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Periodical article Periodical article Leiden University catalogue Leiden University catalogue WorldCat catalogue WorldCat
Title:'Soft' Believers and 'Hard' Unbelievers in the Xhosa Cattle-Killing
Author:Peires, Jeffrey B.
Year:1986
Periodical:The Journal of African History
Volume:27
Issue:3
Pages:443-461
Language:English
Geographic term:South Africa
Subjects:social conflicts
Xhosa
Xhosa cattle killing
Religion and Witchcraft
Peoples of Africa (Ethnic Groups)
History and Exploration
Cultural Roles
Historical/Biographical
Link:https://www.jstor.org/stable/181411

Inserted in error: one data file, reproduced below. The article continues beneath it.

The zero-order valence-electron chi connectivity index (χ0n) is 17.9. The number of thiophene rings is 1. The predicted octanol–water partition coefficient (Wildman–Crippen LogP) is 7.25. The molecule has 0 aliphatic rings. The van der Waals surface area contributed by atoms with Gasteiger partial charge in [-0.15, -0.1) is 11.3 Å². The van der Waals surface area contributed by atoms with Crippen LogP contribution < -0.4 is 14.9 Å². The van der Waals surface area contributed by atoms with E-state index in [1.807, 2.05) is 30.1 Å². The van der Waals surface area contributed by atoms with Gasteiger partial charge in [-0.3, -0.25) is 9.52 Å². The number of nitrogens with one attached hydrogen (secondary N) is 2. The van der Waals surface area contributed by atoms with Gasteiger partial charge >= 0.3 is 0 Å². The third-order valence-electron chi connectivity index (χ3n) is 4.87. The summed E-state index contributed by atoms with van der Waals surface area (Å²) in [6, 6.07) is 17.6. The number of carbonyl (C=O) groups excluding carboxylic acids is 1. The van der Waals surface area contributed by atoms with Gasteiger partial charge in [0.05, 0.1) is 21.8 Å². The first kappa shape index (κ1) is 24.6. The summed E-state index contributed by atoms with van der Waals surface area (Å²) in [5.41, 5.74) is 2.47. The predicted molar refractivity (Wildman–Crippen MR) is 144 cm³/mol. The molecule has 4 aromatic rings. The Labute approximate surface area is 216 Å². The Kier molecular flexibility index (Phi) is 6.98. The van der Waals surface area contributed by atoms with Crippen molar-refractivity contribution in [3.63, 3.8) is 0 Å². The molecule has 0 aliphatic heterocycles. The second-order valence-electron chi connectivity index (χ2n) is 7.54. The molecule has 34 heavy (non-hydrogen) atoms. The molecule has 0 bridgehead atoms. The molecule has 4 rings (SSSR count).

Abstract:Analysis of the great cattle-killing movement of 18561857 among the Xhosa in what is now the Eastern Cape region of South Africa. A substantial minority, perhaps fifteen percent of all Xhosa, refused to obey the prophetess Nongqawuse's orders to kill their cattle and destroy their corn. This divided Xhosaland into two parties, the amathamba ('soft' ones, or believers) and the amagogotya ('hard' ones, or unbelievers). The affiliation of individuals was partly determined by a number of factors - lungsickness in cattle, political attitude towards the Cape Colony, religious beliefs, kinship, age and gender - but none of them was sufficiently important to constitute the basis of either party. The key to understanding the division lies in an analysis of the Xhosa terms 'soft' and 'hard'. 'Softness' denotes the submissiveness of the individual to the common will of the community, whereas 'hardness' denotes the determination of the individual to pursue his own ends. Notes, ref.
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